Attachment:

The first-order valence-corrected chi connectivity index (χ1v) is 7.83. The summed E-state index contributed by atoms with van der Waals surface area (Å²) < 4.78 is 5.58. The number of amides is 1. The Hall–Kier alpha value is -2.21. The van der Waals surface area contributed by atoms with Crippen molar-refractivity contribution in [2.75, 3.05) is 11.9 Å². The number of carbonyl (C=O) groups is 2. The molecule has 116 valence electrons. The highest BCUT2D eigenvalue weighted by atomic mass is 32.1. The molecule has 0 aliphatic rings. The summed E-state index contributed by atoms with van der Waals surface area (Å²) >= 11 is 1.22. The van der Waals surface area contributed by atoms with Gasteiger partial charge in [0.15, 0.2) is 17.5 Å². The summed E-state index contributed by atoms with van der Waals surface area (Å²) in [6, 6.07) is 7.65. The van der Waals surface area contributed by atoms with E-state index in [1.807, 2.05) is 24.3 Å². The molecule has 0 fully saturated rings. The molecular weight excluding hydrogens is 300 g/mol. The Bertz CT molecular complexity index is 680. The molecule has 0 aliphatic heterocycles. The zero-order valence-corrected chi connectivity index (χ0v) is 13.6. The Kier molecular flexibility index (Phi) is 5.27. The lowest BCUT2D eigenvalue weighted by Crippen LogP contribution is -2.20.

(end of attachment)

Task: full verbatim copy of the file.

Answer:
The first-order valence-corrected chi connectivity index (χ1v) is 7.83. The summed E-state index contributed by atoms with van der Waals surface area (Å²) < 4.78 is 5.58. The number of amides is 1. The Hall–Kier alpha value is -2.21. The van der Waals surface area contributed by atoms with Crippen molar-refractivity contribution in [2.75, 3.05) is 11.9 Å². The number of carbonyl (C=O) groups is 2. The molecule has 116 valence electrons. The highest BCUT2D eigenvalue weighted by atomic mass is 32.1. The molecule has 0 aliphatic rings. The summed E-state index contributed by atoms with van der Waals surface area (Å²) >= 11 is 1.22. The van der Waals surface area contributed by atoms with Gasteiger partial charge in [0.15, 0.2) is 17.5 Å². The summed E-state index contributed by atoms with van der Waals surface area (Å²) in [6, 6.07) is 7.65. The van der Waals surface area contributed by atoms with E-state index in [1.807, 2.05) is 24.3 Å². The molecule has 0 fully saturated rings. The molecular weight excluding hydrogens is 300 g/mol. The Bertz CT molecular complexity index is 680. The molecule has 0 aliphatic heterocycles. The zero-order valence-corrected chi connectivity index (χ0v) is 13.6. The Kier molecular flexibility index (Phi) is 5.27. The lowest BCUT2D eigenvalue weighted by Crippen LogP contribution is -2.20.